Hennepin Technical College’s Chef Denis Durnev teaches the next generation of culinary students the skills & techniques to elevate cooks into chefs. His curriculum and hands on lectures and demonstrations cannot be summarized in easy steps, but he did contribute a few hacks on how to make holiday meals a little bit easier and a lot more spectacular.
The most dangerous tool in the kitchen is a dull knife.
Sharp knives not only make prep work faster but more efficient and beautiful. Believe it or not it can also make the food taste better. When the meat/vegetable/fruit is prepared with precision the flavor is often elevated.
In the Twin Cities Vivront has knife sharpening store fronts in Wayzata and Edina with quick turnaround time for you to drop them off in person or drop them off in the mail. They also sell the largest selection of Japanese knives in the state along with accessories for every person on your gift list.
Leave the sliding for the sledding hills:
Make sure nonslip matts are placed both under the rugs in the kitchen as well as the cutting boards on the counters. No need for industrial matts or plain floors but when there are multiple bodies scurrying to get appetizers, drinks or the family dog, a fall can both cause bodily injury as well as damage to the bowls/plateware or serving platters that are in preparation to highlight the delicious meal.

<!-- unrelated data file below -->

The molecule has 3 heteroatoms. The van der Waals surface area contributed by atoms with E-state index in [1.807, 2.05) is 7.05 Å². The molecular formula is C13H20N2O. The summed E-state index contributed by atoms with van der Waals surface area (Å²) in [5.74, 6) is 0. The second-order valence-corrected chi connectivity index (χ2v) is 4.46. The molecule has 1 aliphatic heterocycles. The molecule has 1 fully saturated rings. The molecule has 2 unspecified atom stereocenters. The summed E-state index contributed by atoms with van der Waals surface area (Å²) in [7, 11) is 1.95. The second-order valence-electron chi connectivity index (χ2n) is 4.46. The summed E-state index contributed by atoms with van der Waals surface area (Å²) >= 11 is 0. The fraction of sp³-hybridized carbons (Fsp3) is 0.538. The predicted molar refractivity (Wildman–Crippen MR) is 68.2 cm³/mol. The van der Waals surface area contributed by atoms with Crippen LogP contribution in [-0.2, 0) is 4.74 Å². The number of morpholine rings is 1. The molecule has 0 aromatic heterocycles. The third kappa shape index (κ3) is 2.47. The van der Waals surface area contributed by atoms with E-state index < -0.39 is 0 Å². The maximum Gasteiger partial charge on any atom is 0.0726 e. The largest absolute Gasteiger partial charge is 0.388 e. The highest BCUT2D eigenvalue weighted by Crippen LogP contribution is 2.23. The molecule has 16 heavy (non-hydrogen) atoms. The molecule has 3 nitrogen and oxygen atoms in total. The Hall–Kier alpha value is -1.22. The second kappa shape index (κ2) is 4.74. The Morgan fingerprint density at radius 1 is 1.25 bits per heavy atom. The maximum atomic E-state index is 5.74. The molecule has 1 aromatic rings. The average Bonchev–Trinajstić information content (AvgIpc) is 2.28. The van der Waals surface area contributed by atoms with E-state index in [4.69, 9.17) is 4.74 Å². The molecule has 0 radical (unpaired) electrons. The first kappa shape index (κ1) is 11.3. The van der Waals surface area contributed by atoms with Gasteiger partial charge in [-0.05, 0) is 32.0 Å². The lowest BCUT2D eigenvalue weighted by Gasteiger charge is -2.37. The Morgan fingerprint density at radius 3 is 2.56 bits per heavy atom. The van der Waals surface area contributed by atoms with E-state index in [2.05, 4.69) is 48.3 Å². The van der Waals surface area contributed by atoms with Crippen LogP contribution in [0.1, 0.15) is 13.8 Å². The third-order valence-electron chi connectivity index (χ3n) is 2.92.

Know when to pinch and when to invest:
A fresh turkey can cost 3-4x the price of a frozen bird. Chef Denis prefers frozen because he can shop for the best price and get a bird that is a blank slate avoiding a bird that is pre seasoned or brined. The bonus is that you get to select the flavor profile to fit your guests.
Here are 13 ways to make your turkey flavor explode. https://www.epicurious.com/holidays-events/13-way-to-make-better-thanksgiving-turkey-now-article#:~:text=Never%20pass%20up%20the%20opportunity,almost%20no%20time%20at%20all.
Make it a signature sip:
Instead of purchasing brand name drinks (hard or soft) consider mixing up a signature punch or cocktail that can bubble with flavor even using warehouse club or off brand mixes. This might be a good time to spend some time at a local liquor store with a knowledgeable professional to sample and try out affordable drinks that mimic your usual drink(s).
On New Year’s Eve you don’t have to insist on only popping a bottle of champagne. Champagne is a wine region and only grapes grown in vineyards from that area can call their goods ‘champagne’. Why not try a Spanish Cava or a simple California sparkling wine – you’ll have the same tickle in your nose often for less than their name brand companions.
Respect the recipe:
Respect a recipe’s layers and details. When a recipe says to use perhaps a specific finishing salt or herb, be sure to not toss that in when you’re initially mixing the main ingredients together. It’s to be used at the very end for a reason! If a Mexican dish encourages you to finish with a squeeze of fresh lime don’t let that beautiful wedge remain intact for Instagram fame – the citrus will enliven the senses to heighten the protein, beans and cheese taking the flavor to a new level.
In conclusion Minneapolis Chef Laura Bonicelli says it best: Read the recipe all the way through. You can save time, prevent mistakes, and ensure successful results when you take the time to read the recipe from start to finish.